By Chris Dugan of the Observer-Reporter
WASHINGTON, Pa. – When the Wild Things gathered for the opening of spring training 10 days ago, there were 20 pitchers on the roster and all but two of them had some degree of professional experience.
Of the two straight-out-of-college pitchers, one was among the first players released from camp. The other is a 5-11 left-hander from a Division II school in Connecticut. And if Brian O’Keefe continues to pitch the way he did last Friday night, he might beat the odds and make Washington’s roster for the Frontier League season opener Friday at the Gateway Grizzlies.
O’Keefe started and pitched four hitless innings in a 7-0 win over the New Jersey Black Sox, team of free agents who are playing exhibition games against clubs in four independent leagues this spring.
Washington completed the three-game sweep of the overmatched Black Sox with an 8-1 victory Saturday night at Consol Energy Park. Designated hitter Grant Fink had a two-run double and the Wild Things scored seven runs over the first four innings.
Wild Things manager Gregg Langbehn says he ranks his players at each position on a daily basis during spring training. It’s likely that O’Keefe made the biggest jump up the charts this weekend.
O’Keefe worked quickly, pitched with confidence, threw strikes and worked ahead in the count. In other words, he pitched like an experienced professional instead of a college guy.
“I knew there were a lot of pitchers in camp, and a lot of them have more experience than I do,” O’Keefe said. “But it’s like (Langbehn) said, everybody here is on the same level now. That has definitely been in my mind.”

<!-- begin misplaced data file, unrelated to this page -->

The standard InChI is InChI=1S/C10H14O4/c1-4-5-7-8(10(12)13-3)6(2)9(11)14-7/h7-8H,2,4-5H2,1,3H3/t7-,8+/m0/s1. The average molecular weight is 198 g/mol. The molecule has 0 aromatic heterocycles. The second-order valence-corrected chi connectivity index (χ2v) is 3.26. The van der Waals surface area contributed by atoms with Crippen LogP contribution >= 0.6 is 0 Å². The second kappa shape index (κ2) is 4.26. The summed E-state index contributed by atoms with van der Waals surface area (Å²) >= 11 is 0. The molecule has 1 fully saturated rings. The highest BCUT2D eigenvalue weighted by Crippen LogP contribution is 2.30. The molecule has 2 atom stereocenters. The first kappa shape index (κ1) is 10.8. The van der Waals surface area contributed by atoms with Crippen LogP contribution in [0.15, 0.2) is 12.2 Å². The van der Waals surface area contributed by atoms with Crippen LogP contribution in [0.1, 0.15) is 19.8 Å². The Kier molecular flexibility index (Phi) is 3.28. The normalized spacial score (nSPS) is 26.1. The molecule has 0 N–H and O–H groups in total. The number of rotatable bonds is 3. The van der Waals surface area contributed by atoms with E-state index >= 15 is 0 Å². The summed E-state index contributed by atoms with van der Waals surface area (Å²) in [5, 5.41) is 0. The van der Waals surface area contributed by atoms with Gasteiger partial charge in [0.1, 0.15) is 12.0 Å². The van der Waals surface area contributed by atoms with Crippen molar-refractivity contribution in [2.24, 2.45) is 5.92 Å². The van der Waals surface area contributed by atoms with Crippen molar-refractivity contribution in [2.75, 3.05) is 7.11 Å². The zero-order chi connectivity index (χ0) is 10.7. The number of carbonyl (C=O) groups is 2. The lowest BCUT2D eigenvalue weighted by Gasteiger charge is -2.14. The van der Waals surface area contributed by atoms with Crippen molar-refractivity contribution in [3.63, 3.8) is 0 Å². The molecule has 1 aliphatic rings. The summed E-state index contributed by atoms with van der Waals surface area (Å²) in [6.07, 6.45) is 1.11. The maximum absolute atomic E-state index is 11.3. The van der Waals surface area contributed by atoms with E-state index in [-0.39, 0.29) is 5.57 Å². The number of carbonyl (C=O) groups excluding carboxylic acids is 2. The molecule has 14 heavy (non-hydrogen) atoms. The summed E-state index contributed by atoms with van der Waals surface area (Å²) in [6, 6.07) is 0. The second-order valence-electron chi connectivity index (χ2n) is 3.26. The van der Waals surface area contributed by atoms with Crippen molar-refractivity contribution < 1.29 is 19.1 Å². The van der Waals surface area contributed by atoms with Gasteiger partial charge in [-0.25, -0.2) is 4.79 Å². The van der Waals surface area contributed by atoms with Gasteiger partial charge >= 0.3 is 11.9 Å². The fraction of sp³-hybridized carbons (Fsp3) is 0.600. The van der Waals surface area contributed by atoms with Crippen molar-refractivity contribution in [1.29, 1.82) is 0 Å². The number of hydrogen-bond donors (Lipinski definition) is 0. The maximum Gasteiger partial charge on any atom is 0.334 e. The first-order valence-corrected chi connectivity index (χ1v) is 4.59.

O’Keefe, from Milford, Conn., is the all-time leader in wins and strikeouts at Bridgeport University. He had a big junior season when he won five games, had a 2.49 ERA and struck out 81 in 83 innings. He was the East Coast Conference’s pick for Preseason Pitcher of the Year entering his senior season, but had only a 3-3 record and might have led the NCAA with eight no-decisions. The other numbers were good, a 3.36 ERA and 72 strikeouts in 61 2/3 innings.
They weren’t enough, however, for O’Keefe’s name to be called during Major League Baseball’s amateur draft, though he had contact with some scouts and a team in the Can-Am League wanted him to pitch a game late in the season.
“I knew I could still play,” O’Keefe said.
So he went to the California Winter League and made a good first impression. The Wild Things, who had been in contact with O’Keefe’s coach at Bridgeport, signed the lefty only two days into the CWL.
“That took a lot of pressure off,” O’Keefe said. “I was able to use the rest of my time in California to work on some things.”
Those tweaks seem to be working as O’Keefe retired the first nine Black Sox he faced. He hit a batter to start the fourth inning, and issued a walk later in the inning, but escaped unscathed and with a no-hitter intact.
It was O’Keefe’s last chance to make a good impression before the roster is trimmed today.
“I’ve been throwing pretty well but there are still things to tune up. You always want to improve,” O’Keefe said. “(Friday) night was best I’ve thrown so far.
“Teams bring in more guys to camp than they need, so they can get the best out of everybody. You never know if this is going to be your last pitch or last inning. All I can control is what I do on the field.”